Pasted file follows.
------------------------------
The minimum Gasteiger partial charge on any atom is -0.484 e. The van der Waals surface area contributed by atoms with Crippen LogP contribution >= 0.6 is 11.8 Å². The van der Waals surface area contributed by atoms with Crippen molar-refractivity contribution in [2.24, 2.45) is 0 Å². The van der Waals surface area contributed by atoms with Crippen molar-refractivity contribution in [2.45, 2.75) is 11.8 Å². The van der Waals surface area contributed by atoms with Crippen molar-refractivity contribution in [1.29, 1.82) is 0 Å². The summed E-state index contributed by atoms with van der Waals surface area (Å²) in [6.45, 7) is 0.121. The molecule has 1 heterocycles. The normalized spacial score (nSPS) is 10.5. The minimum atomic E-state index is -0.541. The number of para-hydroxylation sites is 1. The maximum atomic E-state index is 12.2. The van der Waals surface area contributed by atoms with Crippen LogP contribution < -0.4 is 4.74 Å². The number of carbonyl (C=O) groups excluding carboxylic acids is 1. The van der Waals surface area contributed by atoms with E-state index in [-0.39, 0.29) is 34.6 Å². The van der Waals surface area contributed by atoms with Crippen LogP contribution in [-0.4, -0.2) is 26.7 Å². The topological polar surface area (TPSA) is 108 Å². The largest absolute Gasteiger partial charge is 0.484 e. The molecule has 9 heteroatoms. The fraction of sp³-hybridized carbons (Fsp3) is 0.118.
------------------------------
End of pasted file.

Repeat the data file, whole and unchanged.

The minimum Gasteiger partial charge on any atom is -0.484 e. The van der Waals surface area contributed by atoms with Crippen LogP contribution >= 0.6 is 11.8 Å². The van der Waals surface area contributed by atoms with Crippen molar-refractivity contribution in [2.24, 2.45) is 0 Å². The van der Waals surface area contributed by atoms with Crippen molar-refractivity contribution in [2.45, 2.75) is 11.8 Å². The van der Waals surface area contributed by atoms with Crippen molar-refractivity contribution in [1.29, 1.82) is 0 Å². The summed E-state index contributed by atoms with van der Waals surface area (Å²) in [6.45, 7) is 0.121. The molecule has 1 heterocycles. The normalized spacial score (nSPS) is 10.5. The minimum atomic E-state index is -0.541. The number of para-hydroxylation sites is 1. The maximum atomic E-state index is 12.2. The van der Waals surface area contributed by atoms with Crippen LogP contribution < -0.4 is 4.74 Å². The number of carbonyl (C=O) groups excluding carboxylic acids is 1. The van der Waals surface area contributed by atoms with E-state index in [-0.39, 0.29) is 34.6 Å². The van der Waals surface area contributed by atoms with Crippen LogP contribution in [-0.4, -0.2) is 26.7 Å². The topological polar surface area (TPSA) is 108 Å². The largest absolute Gasteiger partial charge is 0.484 e. The molecule has 9 heteroatoms. The fraction of sp³-hybridized carbons (Fsp3) is 0.118.